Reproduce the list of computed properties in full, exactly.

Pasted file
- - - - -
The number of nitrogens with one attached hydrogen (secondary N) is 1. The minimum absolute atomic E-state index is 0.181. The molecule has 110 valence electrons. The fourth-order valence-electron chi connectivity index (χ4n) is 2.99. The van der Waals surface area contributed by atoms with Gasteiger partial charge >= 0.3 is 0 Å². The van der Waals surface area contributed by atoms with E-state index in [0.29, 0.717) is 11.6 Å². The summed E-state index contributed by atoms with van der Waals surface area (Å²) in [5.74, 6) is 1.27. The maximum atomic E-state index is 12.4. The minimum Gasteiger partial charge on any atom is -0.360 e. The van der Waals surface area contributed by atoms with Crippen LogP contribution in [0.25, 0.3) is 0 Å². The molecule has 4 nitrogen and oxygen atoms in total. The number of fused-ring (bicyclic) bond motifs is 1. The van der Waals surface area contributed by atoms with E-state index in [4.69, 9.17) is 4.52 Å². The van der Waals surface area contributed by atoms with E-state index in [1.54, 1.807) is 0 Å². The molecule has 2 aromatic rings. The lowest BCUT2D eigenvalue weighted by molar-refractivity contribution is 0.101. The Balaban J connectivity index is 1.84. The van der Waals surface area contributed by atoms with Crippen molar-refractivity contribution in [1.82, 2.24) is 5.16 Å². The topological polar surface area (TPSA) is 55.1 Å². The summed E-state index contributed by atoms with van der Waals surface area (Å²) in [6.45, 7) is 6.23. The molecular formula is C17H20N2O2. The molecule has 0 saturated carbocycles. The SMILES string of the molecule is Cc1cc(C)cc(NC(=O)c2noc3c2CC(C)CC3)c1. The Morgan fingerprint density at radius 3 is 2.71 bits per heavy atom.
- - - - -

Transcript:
The number of nitrogens with one attached hydrogen (secondary N) is 1. The minimum absolute atomic E-state index is 0.181. The molecule has 110 valence electrons. The fourth-order valence-electron chi connectivity index (χ4n) is 2.99. The van der Waals surface area contributed by atoms with Gasteiger partial charge >= 0.3 is 0 Å². The van der Waals surface area contributed by atoms with E-state index in [0.29, 0.717) is 11.6 Å². The summed E-state index contributed by atoms with van der Waals surface area (Å²) in [5.74, 6) is 1.27. The maximum atomic E-state index is 12.4. The minimum Gasteiger partial charge on any atom is -0.360 e. The van der Waals surface area contributed by atoms with Crippen LogP contribution in [0.25, 0.3) is 0 Å². The molecule has 4 nitrogen and oxygen atoms in total. The number of fused-ring (bicyclic) bond motifs is 1. The van der Waals surface area contributed by atoms with E-state index in [4.69, 9.17) is 4.52 Å². The van der Waals surface area contributed by atoms with E-state index in [1.54, 1.807) is 0 Å². The molecule has 2 aromatic rings. The lowest BCUT2D eigenvalue weighted by molar-refractivity contribution is 0.101. The Balaban J connectivity index is 1.84. The van der Waals surface area contributed by atoms with Crippen molar-refractivity contribution in [1.82, 2.24) is 5.16 Å². The topological polar surface area (TPSA) is 55.1 Å². The summed E-state index contributed by atoms with van der Waals surface area (Å²) in [6.45, 7) is 6.23. The molecular formula is C17H20N2O2. The molecule has 0 saturated carbocycles. The SMILES string of the molecule is Cc1cc(C)cc(NC(=O)c2noc3c2CC(C)CC3)c1. The Morgan fingerprint density at radius 3 is 2.71 bits per heavy atom.